Wednesday, November 6, 2013

Should Battery Fires Drive Electric Cars Off the Road?

Now tightly roll sheets of anode and cathode material and cram it into a cylinder. That's one lithium ion battery. All kinds of things can go wrong in this set up, from a build up of gas that bursts the exterior cylinder to an actual metallic lithium link forming between the anode and cathode that then sets off what engineers call "thermal runaway." It's more commonly known as fire, helped along by the fact that other components of the cell, such as the plastic separator and the organic solvent burn nicely, much like gasoline. "It's a chemical fire at its heart," Chamberlain explains.
Put enough cells next to each other and a defect in one can quickly become a defect in all, thermal runaway on the scale of a car-sized battery pack. These breakdowns of the battery generate their own heat, or, in the words of chemists, the reaction is exothermic—enough so that the heat from one cell can set off another. That's why the software to manage the cooling and recharging of electric vehicle batteries is as important as the lithium ion battery pack itself.
And that's where Tesla has distinguished itself. (Tesla declined to provide someone to comment for this story but referred this reporter to the National Fire Protection Association and the company's online safety video.) The new car company confines each Model S's more than 6,500 lithium ion batteries from Panasonic in 16 individual modules—separate but equal and comprising the vehicle’s overall battery pack. By separating the modules in this way a mishap in one module is unlikely to spread to another module. In addition Tesla's battery pack is cooled with a glycol-based chemical cocktail, blue in appearance, that can quickly whisk away any excess heat. There is also a "firewall" between each module, according to Tesla CEO Elon Musk, suggesting that some kind of heat resistant material is segregating the modules. It seems that just one module burst into flames in the October 1 incident in Washington involving the pierced battery pack. The battery management system worked well enough that the car’s navigation system warned the driver to pull over and get away from the vehicle. He walked away from the accident unharmed.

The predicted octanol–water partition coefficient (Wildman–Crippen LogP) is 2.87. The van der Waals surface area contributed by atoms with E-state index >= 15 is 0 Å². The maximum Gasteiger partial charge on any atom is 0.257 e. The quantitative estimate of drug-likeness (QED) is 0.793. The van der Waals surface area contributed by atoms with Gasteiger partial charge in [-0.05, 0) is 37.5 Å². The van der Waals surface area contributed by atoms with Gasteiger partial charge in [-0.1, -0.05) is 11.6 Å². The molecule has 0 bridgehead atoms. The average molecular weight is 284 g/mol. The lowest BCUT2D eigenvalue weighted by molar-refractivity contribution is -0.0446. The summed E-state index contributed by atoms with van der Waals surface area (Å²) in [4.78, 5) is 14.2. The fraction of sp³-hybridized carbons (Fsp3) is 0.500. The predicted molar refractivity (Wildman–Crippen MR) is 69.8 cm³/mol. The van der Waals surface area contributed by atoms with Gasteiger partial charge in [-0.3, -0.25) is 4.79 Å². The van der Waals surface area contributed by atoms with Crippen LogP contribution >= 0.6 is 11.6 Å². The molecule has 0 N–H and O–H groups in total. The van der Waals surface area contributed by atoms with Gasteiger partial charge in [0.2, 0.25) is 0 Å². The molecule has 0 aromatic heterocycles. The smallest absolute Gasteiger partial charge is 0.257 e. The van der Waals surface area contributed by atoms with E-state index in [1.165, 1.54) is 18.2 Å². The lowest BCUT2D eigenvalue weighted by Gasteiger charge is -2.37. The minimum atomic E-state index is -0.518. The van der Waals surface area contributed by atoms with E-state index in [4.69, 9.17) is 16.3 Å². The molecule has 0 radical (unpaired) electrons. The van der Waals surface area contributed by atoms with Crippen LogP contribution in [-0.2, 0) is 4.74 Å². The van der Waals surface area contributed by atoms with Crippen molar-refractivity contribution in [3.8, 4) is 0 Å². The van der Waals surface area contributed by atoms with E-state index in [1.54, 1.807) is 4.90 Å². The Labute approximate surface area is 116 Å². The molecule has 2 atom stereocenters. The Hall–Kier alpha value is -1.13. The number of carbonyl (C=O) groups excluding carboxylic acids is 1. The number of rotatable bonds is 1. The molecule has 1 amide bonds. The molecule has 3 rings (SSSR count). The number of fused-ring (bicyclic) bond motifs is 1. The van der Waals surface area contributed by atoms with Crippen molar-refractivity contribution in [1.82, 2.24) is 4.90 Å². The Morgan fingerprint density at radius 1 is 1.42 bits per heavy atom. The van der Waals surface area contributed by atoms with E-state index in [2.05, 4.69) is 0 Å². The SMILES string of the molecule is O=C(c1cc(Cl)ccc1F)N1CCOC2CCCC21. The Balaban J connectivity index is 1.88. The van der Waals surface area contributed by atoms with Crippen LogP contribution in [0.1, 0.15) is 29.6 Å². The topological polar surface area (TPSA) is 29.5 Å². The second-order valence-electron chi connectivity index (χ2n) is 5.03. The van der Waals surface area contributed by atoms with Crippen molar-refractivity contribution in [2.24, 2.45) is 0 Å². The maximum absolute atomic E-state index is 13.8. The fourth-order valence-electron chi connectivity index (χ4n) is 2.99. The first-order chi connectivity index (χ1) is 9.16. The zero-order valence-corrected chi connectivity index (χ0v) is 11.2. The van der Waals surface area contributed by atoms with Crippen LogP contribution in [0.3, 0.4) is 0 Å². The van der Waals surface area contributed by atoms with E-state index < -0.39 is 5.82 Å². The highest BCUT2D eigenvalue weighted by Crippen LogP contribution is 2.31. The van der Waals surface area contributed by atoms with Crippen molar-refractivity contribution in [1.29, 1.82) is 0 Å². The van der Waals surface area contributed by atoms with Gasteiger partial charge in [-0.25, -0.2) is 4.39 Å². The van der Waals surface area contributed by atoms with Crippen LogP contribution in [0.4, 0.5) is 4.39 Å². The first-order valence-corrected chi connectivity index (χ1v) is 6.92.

That is often not true of crashes involving gasoline.
And keep in mind that part of the reason an electric vehicle cannot go as far as a gasoline-burning car is that even the best lithium ion battery only holds roughly 200 watt-hours of energy per kilogram. Gasoline holds 1700 watt-hours per kilogram. Less energy stored means a reduced risk of that energy unleashed. "We are already carrying around really energy dense materials in our vehicles," Chamberlain notes. "We should be comfortable."
Or as Tesla's Musk put it: "For consumers concerned about fire risk, there should be absolutely zero doubt that it is safer to power a car with a battery than a large tank of a highly flammable liquid."
Put out the fire
Once a battery fire gets started, however, that fire can be harder to put out than a gasoline fire. In Washington, firefighters did not help matters by cutting holes into the metal frame and thus allowing more oxygen to reach the battery fire in progress. The best thing to do may be nothing.


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